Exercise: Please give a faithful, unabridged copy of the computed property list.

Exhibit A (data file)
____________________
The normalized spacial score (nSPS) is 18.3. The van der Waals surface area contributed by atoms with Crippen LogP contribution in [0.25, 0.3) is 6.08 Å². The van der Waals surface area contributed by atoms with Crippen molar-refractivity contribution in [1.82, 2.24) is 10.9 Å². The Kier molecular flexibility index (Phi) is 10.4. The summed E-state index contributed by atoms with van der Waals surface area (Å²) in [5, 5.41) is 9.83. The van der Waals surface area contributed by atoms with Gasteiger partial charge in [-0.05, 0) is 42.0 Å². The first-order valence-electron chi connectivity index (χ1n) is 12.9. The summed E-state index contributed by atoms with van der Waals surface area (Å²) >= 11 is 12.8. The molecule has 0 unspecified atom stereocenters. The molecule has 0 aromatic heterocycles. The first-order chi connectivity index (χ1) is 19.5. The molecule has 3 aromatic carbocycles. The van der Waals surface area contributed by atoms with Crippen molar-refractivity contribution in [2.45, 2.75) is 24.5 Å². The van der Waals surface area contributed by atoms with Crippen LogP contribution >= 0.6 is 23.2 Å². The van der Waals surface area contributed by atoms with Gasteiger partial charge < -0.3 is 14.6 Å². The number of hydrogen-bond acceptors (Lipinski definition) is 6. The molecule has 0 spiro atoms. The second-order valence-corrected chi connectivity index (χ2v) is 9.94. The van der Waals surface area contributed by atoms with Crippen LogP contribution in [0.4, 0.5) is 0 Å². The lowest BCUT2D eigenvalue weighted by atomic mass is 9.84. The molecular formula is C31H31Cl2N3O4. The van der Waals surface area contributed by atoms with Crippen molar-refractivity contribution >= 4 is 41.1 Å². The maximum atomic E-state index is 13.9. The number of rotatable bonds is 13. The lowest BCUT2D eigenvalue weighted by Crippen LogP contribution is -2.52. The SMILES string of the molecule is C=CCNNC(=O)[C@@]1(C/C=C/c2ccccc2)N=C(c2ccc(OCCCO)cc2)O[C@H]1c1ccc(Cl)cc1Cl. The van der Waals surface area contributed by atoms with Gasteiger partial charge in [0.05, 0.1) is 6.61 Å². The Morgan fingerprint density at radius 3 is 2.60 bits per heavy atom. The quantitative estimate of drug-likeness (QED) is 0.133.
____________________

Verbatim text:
The normalized spacial score (nSPS) is 18.3. The van der Waals surface area contributed by atoms with Crippen LogP contribution in [0.25, 0.3) is 6.08 Å². The van der Waals surface area contributed by atoms with Crippen molar-refractivity contribution in [1.82, 2.24) is 10.9 Å². The Kier molecular flexibility index (Phi) is 10.4. The summed E-state index contributed by atoms with van der Waals surface area (Å²) in [5, 5.41) is 9.83. The van der Waals surface area contributed by atoms with Gasteiger partial charge in [-0.05, 0) is 42.0 Å². The first-order valence-electron chi connectivity index (χ1n) is 12.9. The summed E-state index contributed by atoms with van der Waals surface area (Å²) >= 11 is 12.8. The molecule has 0 unspecified atom stereocenters. The molecule has 0 aromatic heterocycles. The first-order chi connectivity index (χ1) is 19.5. The molecule has 3 aromatic carbocycles. The van der Waals surface area contributed by atoms with Crippen molar-refractivity contribution in [2.45, 2.75) is 24.5 Å². The van der Waals surface area contributed by atoms with Crippen LogP contribution >= 0.6 is 23.2 Å². The van der Waals surface area contributed by atoms with Gasteiger partial charge < -0.3 is 14.6 Å². The number of hydrogen-bond acceptors (Lipinski definition) is 6. The molecule has 0 spiro atoms. The second-order valence-corrected chi connectivity index (χ2v) is 9.94. The van der Waals surface area contributed by atoms with Crippen LogP contribution in [0.4, 0.5) is 0 Å². The lowest BCUT2D eigenvalue weighted by atomic mass is 9.84. The molecular formula is C31H31Cl2N3O4. The van der Waals surface area contributed by atoms with Crippen molar-refractivity contribution >= 4 is 41.1 Å². The maximum atomic E-state index is 13.9. The number of rotatable bonds is 13. The lowest BCUT2D eigenvalue weighted by Crippen LogP contribution is -2.52. The SMILES string of the molecule is C=CCNNC(=O)[C@@]1(C/C=C/c2ccccc2)N=C(c2ccc(OCCCO)cc2)O[C@H]1c1ccc(Cl)cc1Cl. The van der Waals surface area contributed by atoms with Gasteiger partial charge in [0.05, 0.1) is 6.61 Å². The Morgan fingerprint density at radius 3 is 2.60 bits per heavy atom. The quantitative estimate of drug-likeness (QED) is 0.133.